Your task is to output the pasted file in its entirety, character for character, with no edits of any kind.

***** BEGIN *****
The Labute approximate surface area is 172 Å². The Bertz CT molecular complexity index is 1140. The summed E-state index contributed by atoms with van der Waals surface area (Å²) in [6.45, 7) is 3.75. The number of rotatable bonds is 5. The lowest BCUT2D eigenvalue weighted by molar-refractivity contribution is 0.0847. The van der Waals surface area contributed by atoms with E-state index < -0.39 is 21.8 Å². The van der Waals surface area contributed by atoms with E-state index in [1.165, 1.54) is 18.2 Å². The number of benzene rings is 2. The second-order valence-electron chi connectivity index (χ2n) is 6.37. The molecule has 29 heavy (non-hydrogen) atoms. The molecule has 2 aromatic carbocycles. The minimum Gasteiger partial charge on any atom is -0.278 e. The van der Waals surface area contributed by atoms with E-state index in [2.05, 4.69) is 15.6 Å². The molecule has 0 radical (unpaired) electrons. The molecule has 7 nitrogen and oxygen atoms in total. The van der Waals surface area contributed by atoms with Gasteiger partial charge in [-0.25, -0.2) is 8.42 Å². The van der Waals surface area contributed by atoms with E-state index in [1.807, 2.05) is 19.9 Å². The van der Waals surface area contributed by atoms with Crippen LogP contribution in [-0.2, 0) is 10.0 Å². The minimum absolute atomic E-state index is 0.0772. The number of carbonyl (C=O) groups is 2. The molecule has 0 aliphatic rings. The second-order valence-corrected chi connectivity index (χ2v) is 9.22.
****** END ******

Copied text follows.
The Labute approximate surface area is 172 Å². The Bertz CT molecular complexity index is 1140. The summed E-state index contributed by atoms with van der Waals surface area (Å²) in [6.45, 7) is 3.75. The number of rotatable bonds is 5. The lowest BCUT2D eigenvalue weighted by molar-refractivity contribution is 0.0847. The van der Waals surface area contributed by atoms with E-state index < -0.39 is 21.8 Å². The van der Waals surface area contributed by atoms with E-state index in [1.165, 1.54) is 18.2 Å². The number of benzene rings is 2. The second-order valence-electron chi connectivity index (χ2n) is 6.37. The molecule has 29 heavy (non-hydrogen) atoms. The molecule has 2 aromatic carbocycles. The minimum Gasteiger partial charge on any atom is -0.278 e. The van der Waals surface area contributed by atoms with E-state index in [2.05, 4.69) is 15.6 Å². The molecule has 0 radical (unpaired) electrons. The molecule has 7 nitrogen and oxygen atoms in total. The van der Waals surface area contributed by atoms with Gasteiger partial charge in [-0.25, -0.2) is 8.42 Å². The van der Waals surface area contributed by atoms with E-state index in [1.807, 2.05) is 19.9 Å². The van der Waals surface area contributed by atoms with Crippen LogP contribution in [-0.2, 0) is 10.0 Å². The minimum absolute atomic E-state index is 0.0772. The number of carbonyl (C=O) groups is 2. The molecule has 0 aliphatic rings. The second-order valence-corrected chi connectivity index (χ2v) is 9.22.